The Sénarmont prism is a type of polariser. It is made from two prisms of a birefringent material such as calcite, usually cemented together. The Sénarmont prism is named after Henri Hureau de Sénarmont. It is similar to the Rochon and Wollaston prisms.
In the Sénarmont prism the s-polarized ray (i.e., the ray with polarization direction perpendicular to the plane in which all rays are contained, called the plane of incidence) passes through without being deflected, while the p-polarized ray (with polarization direction in the plane of incidence) is deflected (refracted) at the internal interface into a different direction. Both rays correspond to ordinary rays (o-rays) in the first component prism, since both polarization directions are perpendicular to the optical axis, which is the propagation direction. In the second component prism the s-polarized ray remains ordinary (o-ray, polarized perpendicular to the optical axis), while the p-polarized ray becomes extraordinary (e-ray), with a polarization component along the optical axis. As a consequence, the s-polarized ray is not deflected since the effective refractive index does not change across the interface. The p-polarized wave, on the other hand, is refracted because the effective refractive index changes upon changing from o-ray to e-ray.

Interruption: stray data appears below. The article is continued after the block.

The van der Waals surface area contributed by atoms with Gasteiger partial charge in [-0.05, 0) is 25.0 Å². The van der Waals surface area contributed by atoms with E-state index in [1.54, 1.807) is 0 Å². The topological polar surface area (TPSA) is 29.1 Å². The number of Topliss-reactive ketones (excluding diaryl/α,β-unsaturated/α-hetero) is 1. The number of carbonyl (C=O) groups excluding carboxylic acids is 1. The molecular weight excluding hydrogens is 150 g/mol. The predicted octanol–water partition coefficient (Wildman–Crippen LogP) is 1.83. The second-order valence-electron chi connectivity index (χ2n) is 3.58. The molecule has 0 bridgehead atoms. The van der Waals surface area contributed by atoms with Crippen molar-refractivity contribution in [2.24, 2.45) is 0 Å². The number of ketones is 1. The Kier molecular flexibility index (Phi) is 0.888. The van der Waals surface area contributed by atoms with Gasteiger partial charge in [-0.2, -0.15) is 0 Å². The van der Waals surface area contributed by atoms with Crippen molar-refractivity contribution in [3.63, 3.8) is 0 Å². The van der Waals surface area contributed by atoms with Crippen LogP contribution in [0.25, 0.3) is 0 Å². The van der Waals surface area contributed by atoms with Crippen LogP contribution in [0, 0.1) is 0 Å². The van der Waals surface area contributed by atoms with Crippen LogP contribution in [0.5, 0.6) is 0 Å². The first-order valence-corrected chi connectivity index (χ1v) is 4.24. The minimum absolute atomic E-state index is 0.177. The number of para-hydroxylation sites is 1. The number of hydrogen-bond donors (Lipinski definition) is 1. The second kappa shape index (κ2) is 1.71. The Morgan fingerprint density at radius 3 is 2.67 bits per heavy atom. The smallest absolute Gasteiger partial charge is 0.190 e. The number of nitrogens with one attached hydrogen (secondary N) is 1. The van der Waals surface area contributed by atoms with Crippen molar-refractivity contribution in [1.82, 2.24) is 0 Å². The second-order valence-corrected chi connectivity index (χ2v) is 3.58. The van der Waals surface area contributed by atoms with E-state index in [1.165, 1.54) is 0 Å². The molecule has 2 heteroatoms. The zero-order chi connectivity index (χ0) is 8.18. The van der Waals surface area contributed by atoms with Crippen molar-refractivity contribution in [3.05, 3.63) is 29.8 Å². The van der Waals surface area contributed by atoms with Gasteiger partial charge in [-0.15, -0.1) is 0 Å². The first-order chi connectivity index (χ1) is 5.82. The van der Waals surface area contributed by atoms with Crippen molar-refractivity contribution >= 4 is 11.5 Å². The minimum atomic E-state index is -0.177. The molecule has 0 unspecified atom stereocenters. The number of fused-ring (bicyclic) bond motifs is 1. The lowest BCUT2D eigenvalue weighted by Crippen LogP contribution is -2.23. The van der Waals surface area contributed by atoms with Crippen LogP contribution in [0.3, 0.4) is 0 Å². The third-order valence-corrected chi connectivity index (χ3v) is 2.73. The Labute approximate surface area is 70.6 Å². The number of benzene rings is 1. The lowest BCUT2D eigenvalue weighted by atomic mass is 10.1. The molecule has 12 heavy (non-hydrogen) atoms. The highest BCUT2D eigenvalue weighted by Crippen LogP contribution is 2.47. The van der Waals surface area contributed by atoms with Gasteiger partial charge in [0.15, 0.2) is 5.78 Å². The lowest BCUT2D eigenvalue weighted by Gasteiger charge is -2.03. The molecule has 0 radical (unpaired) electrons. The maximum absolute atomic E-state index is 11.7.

The Sénarmont prism is similar in construction and action to the Rochon prism, as in both polarizers the ray that is not deflected is the o-ray after the internal interface, while the deflected ray is the e-ray. However, in the Rochon prism, it is the p-polarized ray that remains an o-ray on both sides of the interface, and is therefore not deflected, while the s-polarized ray changes from o-ray to e-ray and is therefore deflected.
-  Olympus Microscopy primer on polarising prisms, but note labelling error in the figure for the Sénarmont prism.